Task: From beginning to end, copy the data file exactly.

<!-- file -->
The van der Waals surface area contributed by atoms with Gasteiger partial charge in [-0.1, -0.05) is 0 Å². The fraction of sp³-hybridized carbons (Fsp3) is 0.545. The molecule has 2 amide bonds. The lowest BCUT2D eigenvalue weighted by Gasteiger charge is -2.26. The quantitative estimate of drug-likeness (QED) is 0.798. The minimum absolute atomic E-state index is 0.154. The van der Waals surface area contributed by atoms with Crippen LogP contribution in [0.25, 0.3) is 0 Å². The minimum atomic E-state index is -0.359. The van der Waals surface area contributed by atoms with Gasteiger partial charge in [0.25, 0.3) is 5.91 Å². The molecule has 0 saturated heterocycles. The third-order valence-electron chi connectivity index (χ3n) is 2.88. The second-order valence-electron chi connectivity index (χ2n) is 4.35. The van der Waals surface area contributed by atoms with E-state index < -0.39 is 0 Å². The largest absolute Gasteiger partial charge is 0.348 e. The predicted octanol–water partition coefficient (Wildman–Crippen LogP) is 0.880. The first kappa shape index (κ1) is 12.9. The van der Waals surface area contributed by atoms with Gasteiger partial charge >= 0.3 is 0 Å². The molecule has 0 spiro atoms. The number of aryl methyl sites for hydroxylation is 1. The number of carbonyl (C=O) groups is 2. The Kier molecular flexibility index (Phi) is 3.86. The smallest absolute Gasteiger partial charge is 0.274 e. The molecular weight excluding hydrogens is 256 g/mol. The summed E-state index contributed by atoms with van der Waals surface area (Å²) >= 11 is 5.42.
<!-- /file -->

The van der Waals surface area contributed by atoms with Gasteiger partial charge in [-0.1, -0.05) is 0 Å². The fraction of sp³-hybridized carbons (Fsp3) is 0.545. The molecule has 2 amide bonds. The lowest BCUT2D eigenvalue weighted by Gasteiger charge is -2.26. The quantitative estimate of drug-likeness (QED) is 0.798. The minimum absolute atomic E-state index is 0.154. The van der Waals surface area contributed by atoms with Crippen LogP contribution in [0.25, 0.3) is 0 Å². The minimum atomic E-state index is -0.359. The van der Waals surface area contributed by atoms with Gasteiger partial charge in [0.25, 0.3) is 5.91 Å². The molecule has 0 saturated heterocycles. The third-order valence-electron chi connectivity index (χ3n) is 2.88. The second-order valence-electron chi connectivity index (χ2n) is 4.35. The van der Waals surface area contributed by atoms with E-state index < -0.39 is 0 Å². The largest absolute Gasteiger partial charge is 0.348 e. The predicted octanol–water partition coefficient (Wildman–Crippen LogP) is 0.880. The first kappa shape index (κ1) is 12.9. The van der Waals surface area contributed by atoms with Gasteiger partial charge >= 0.3 is 0 Å². The molecule has 0 spiro atoms. The number of aryl methyl sites for hydroxylation is 1. The number of carbonyl (C=O) groups is 2. The Kier molecular flexibility index (Phi) is 3.86. The smallest absolute Gasteiger partial charge is 0.274 e. The molecular weight excluding hydrogens is 256 g/mol. The summed E-state index contributed by atoms with van der Waals surface area (Å²) >= 11 is 5.42.